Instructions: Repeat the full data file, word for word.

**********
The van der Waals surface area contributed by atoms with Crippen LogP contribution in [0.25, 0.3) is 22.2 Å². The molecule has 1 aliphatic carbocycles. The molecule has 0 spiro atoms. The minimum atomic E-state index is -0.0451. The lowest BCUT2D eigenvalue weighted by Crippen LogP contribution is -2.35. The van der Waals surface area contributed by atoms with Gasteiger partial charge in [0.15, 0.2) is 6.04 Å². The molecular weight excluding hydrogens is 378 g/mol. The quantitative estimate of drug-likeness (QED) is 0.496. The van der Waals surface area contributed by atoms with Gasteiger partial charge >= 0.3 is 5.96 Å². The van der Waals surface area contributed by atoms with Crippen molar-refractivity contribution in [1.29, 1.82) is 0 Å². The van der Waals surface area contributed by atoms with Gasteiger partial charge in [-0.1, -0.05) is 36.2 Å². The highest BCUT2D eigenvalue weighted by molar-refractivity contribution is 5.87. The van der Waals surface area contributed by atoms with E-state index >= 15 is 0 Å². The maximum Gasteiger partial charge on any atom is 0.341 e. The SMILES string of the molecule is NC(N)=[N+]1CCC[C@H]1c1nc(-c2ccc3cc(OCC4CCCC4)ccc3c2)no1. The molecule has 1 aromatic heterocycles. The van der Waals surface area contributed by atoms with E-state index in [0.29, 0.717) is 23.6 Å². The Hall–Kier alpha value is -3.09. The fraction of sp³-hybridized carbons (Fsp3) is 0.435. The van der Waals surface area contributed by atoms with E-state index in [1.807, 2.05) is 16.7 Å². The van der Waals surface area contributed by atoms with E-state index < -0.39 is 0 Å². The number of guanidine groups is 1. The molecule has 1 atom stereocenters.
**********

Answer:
The van der Waals surface area contributed by atoms with Crippen LogP contribution in [0.25, 0.3) is 22.2 Å². The molecule has 1 aliphatic carbocycles. The molecule has 0 spiro atoms. The minimum atomic E-state index is -0.0451. The lowest BCUT2D eigenvalue weighted by Crippen LogP contribution is -2.35. The van der Waals surface area contributed by atoms with Gasteiger partial charge in [0.15, 0.2) is 6.04 Å². The molecular weight excluding hydrogens is 378 g/mol. The quantitative estimate of drug-likeness (QED) is 0.496. The van der Waals surface area contributed by atoms with Gasteiger partial charge >= 0.3 is 5.96 Å². The van der Waals surface area contributed by atoms with Crippen molar-refractivity contribution in [1.29, 1.82) is 0 Å². The van der Waals surface area contributed by atoms with Gasteiger partial charge in [-0.1, -0.05) is 36.2 Å². The highest BCUT2D eigenvalue weighted by molar-refractivity contribution is 5.87. The van der Waals surface area contributed by atoms with E-state index >= 15 is 0 Å². The maximum Gasteiger partial charge on any atom is 0.341 e. The SMILES string of the molecule is NC(N)=[N+]1CCC[C@H]1c1nc(-c2ccc3cc(OCC4CCCC4)ccc3c2)no1. The molecule has 1 aromatic heterocycles. The van der Waals surface area contributed by atoms with E-state index in [0.29, 0.717) is 23.6 Å². The Hall–Kier alpha value is -3.09. The fraction of sp³-hybridized carbons (Fsp3) is 0.435. The van der Waals surface area contributed by atoms with E-state index in [1.807, 2.05) is 16.7 Å². The van der Waals surface area contributed by atoms with E-state index < -0.39 is 0 Å². The number of guanidine groups is 1. The molecule has 1 atom stereocenters.